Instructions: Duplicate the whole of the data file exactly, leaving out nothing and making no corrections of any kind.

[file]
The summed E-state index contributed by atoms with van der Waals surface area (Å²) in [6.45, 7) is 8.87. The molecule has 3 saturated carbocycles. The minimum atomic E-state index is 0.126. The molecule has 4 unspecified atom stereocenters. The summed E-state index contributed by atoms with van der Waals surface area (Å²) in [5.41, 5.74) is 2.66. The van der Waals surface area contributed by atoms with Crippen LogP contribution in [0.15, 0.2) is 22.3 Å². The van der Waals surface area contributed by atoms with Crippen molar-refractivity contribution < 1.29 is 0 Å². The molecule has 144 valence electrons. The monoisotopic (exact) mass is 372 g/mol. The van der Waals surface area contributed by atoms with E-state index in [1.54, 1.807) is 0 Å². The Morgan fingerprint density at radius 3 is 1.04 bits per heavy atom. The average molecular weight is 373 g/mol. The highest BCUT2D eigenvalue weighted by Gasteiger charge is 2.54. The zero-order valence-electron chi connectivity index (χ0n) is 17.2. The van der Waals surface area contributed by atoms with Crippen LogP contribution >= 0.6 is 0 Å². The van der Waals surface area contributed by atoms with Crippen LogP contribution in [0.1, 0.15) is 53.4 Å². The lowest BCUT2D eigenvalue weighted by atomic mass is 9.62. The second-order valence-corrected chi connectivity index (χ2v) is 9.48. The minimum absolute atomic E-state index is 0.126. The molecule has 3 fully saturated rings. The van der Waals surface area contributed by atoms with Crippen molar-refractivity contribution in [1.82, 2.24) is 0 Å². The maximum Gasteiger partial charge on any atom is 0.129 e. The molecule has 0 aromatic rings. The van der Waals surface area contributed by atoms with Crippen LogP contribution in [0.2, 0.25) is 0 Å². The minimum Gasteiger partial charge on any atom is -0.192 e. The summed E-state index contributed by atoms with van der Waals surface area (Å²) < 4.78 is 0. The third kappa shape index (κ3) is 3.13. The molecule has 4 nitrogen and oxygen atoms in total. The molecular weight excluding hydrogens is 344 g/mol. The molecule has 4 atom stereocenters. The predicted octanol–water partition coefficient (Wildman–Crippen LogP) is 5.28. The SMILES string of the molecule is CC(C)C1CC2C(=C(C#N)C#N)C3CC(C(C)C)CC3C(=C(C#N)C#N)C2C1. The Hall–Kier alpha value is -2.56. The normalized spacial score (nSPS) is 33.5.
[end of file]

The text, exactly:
The summed E-state index contributed by atoms with van der Waals surface area (Å²) in [6.45, 7) is 8.87. The molecule has 3 saturated carbocycles. The minimum atomic E-state index is 0.126. The molecule has 4 unspecified atom stereocenters. The summed E-state index contributed by atoms with van der Waals surface area (Å²) in [5.41, 5.74) is 2.66. The van der Waals surface area contributed by atoms with Crippen LogP contribution in [0.15, 0.2) is 22.3 Å². The van der Waals surface area contributed by atoms with Crippen molar-refractivity contribution < 1.29 is 0 Å². The molecule has 144 valence electrons. The monoisotopic (exact) mass is 372 g/mol. The van der Waals surface area contributed by atoms with E-state index in [1.54, 1.807) is 0 Å². The Morgan fingerprint density at radius 3 is 1.04 bits per heavy atom. The average molecular weight is 373 g/mol. The highest BCUT2D eigenvalue weighted by Gasteiger charge is 2.54. The zero-order valence-electron chi connectivity index (χ0n) is 17.2. The van der Waals surface area contributed by atoms with Crippen LogP contribution >= 0.6 is 0 Å². The van der Waals surface area contributed by atoms with Crippen LogP contribution in [0.1, 0.15) is 53.4 Å². The lowest BCUT2D eigenvalue weighted by atomic mass is 9.62. The second-order valence-corrected chi connectivity index (χ2v) is 9.48. The minimum absolute atomic E-state index is 0.126. The molecule has 3 fully saturated rings. The van der Waals surface area contributed by atoms with Crippen molar-refractivity contribution in [1.82, 2.24) is 0 Å². The maximum Gasteiger partial charge on any atom is 0.129 e. The molecule has 0 aromatic rings. The van der Waals surface area contributed by atoms with Crippen LogP contribution in [0.2, 0.25) is 0 Å². The minimum Gasteiger partial charge on any atom is -0.192 e. The summed E-state index contributed by atoms with van der Waals surface area (Å²) < 4.78 is 0. The third kappa shape index (κ3) is 3.13. The molecule has 4 nitrogen and oxygen atoms in total. The molecular weight excluding hydrogens is 344 g/mol. The molecule has 4 atom stereocenters. The predicted octanol–water partition coefficient (Wildman–Crippen LogP) is 5.28. The SMILES string of the molecule is CC(C)C1CC2C(=C(C#N)C#N)C3CC(C(C)C)CC3C(=C(C#N)C#N)C2C1. The Hall–Kier alpha value is -2.56. The normalized spacial score (nSPS) is 33.5.